First, Cosgrove talks about how we think of the words "world," "earth" and "globe" differently than people did in the past. To us, they all mean pretty much the same thing, but this is a new experience in human history.
"World" is a social concept. ... "Earth" refers today to the planet that sustains life; its reference is elemental rather than social.This is a reference to an earlier statement about how people used to think "earth" meant only the element earth, as in earth, air, fire, water, aether. There was no "earth" concept as a planet, at least among most people. Cosgrove goes on:
"Globe" is a geometric term, another word for a sphere. ... The relationship between the globe and the modern world map is close. ... The modern, scientific conception of the world extends to the whole of the globe and encompasses the whole earth, which is why these three terms are now interchangeable. Any world is a totality and has spatial boundaries, but the coincidence of the world's boundaries with the planetary globe's is a modern conception, a consequence as much as a cause of maps.I had not realized this before: that before (some) people knew half the planet's land masses existed, they still built globes, but those globes were not like ours. They were spheres built to represent their idea of what must have seemed a much smaller planet. To take one example, the globe created by Crates of Mallus, according to Wikipedia, ca. 150 BC, looked like this:
To me today, this globe looks like a sweater too small for its wearer: there is not enough fabric to cover the space.
The Hunt-Lenox globe, built around 1510, showed South America as one continent, but North America as a series of small islands, nothing more being known about it at the time. The globe belongs to the New York Public Library on whose site photographs can be seen; here is a drawing of it from the Encyclopedia Brittanica of 1874 (the image of which I found in this article).
What amazes me about these early globes is that people built a coherent representation of the world as a sphere even though they were missing part of it. They sewed together the edges of what they knew to be so as to make it into the shape they knew it had to take. This is a perfect analogue to sensemaking: we take what we know and form it into something that represents what must be. We give it coherence and form through our efforts to make sense of it. Imagine what it must have been like to build and use such incomplete globes, then find out about the New World in its entirety. It would be like us finding another earth, teeming with life, hiding behind the moon. How would our sensemaking cope with that? How would we change?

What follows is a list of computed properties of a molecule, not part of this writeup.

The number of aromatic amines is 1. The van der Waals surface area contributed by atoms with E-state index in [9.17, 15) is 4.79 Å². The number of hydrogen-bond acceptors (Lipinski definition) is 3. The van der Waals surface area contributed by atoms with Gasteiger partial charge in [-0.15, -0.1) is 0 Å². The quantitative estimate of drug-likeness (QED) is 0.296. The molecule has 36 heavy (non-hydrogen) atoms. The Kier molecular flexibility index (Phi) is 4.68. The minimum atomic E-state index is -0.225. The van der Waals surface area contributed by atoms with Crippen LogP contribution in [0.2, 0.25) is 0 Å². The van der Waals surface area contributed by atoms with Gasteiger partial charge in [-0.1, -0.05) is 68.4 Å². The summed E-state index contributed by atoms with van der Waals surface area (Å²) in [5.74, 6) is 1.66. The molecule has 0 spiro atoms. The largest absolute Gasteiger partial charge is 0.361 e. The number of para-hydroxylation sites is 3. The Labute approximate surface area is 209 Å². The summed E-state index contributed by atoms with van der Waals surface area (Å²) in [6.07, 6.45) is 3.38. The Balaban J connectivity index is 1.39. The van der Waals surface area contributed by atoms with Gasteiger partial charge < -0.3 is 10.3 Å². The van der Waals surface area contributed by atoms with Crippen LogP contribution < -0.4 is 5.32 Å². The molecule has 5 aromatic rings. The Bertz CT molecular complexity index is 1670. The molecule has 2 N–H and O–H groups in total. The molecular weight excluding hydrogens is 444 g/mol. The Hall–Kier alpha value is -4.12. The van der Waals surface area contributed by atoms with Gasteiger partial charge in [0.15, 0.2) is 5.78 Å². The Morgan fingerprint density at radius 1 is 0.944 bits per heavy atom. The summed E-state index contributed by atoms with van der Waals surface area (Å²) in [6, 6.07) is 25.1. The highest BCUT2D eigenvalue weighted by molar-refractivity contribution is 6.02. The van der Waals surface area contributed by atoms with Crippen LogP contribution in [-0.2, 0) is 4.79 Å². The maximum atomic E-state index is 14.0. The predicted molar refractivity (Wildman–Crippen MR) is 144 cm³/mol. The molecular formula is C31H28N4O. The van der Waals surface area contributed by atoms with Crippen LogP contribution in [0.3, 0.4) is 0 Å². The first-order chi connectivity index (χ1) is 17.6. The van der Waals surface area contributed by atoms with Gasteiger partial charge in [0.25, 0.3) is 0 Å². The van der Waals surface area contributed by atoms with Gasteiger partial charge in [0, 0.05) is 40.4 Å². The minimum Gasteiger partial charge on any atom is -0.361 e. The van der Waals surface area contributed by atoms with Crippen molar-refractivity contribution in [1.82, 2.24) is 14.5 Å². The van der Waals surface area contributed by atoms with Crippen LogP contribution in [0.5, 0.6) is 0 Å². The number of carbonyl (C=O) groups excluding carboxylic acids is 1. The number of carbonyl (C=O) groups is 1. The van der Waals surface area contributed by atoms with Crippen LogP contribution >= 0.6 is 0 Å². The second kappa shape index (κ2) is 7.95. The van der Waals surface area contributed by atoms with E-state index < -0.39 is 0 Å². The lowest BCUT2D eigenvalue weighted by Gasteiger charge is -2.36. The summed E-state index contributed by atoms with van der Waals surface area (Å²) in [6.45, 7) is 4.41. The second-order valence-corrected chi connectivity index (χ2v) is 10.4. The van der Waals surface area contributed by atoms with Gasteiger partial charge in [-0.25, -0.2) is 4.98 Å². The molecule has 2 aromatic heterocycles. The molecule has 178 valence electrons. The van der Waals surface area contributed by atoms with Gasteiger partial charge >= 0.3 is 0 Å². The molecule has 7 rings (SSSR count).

That leads into Cosgrove's second amazing (to me) statement about maps and sensemaking:
The 1972 photograph taken by NASA's Apollo 17 astronauts, unique as an eye-witness photograph of humans' home planet, ... is certainly not thought of as a "map," although it shares many technical aspects with world maps, and has influenced considerably the design of subsequent world maps -- for example the disappearance of the graticule (grid) of latitude and longitude, the "photographic" appearance, and the use of "natural" color on many wall and atlas maps today.So our maps, our conceptual representations of the world we live in, have changed to more closely match our enlarged experience of the world.
If you are as old as I am or older, and you can remember your first sight of that first photograph of the planet, you can verify this fact. I remember globes and maps with stronger grids and less-natural colors, and I do now own and often look at maps that look more like the "real" earth, as we know it now. I had not noticed the difference! Have you?
To illustrate, this first example is from a 1925 encyclopedia, and the second is from the 2004 CIA World Factbook. I wanted to find a 1960s (or better, early 1970s) example but failed (probably because I was looking on Wikipedia's Wikimedia commons site for images I could legally copy).
Today we don't sew together what we know from maps to create a globe; we take apart what we know of the globe (meaning, today, the planet) to create maps. The grids and false colors that once helped us make sense of what we were piecing together now stand in the way of making sense of what we see. I guess the question is: what are we sewing together now?
I don't know exactly what to make of this idea -- yet -- but it has something to do with sensemaking and narrative. My mind has been clutching the idea, mumbling to itself and and running around in circles ever since I came across it a few days ago. I thought I'd tell you about it because it might spark some thoughts in your mind before my mind gets around to telling me what it wants to do with it.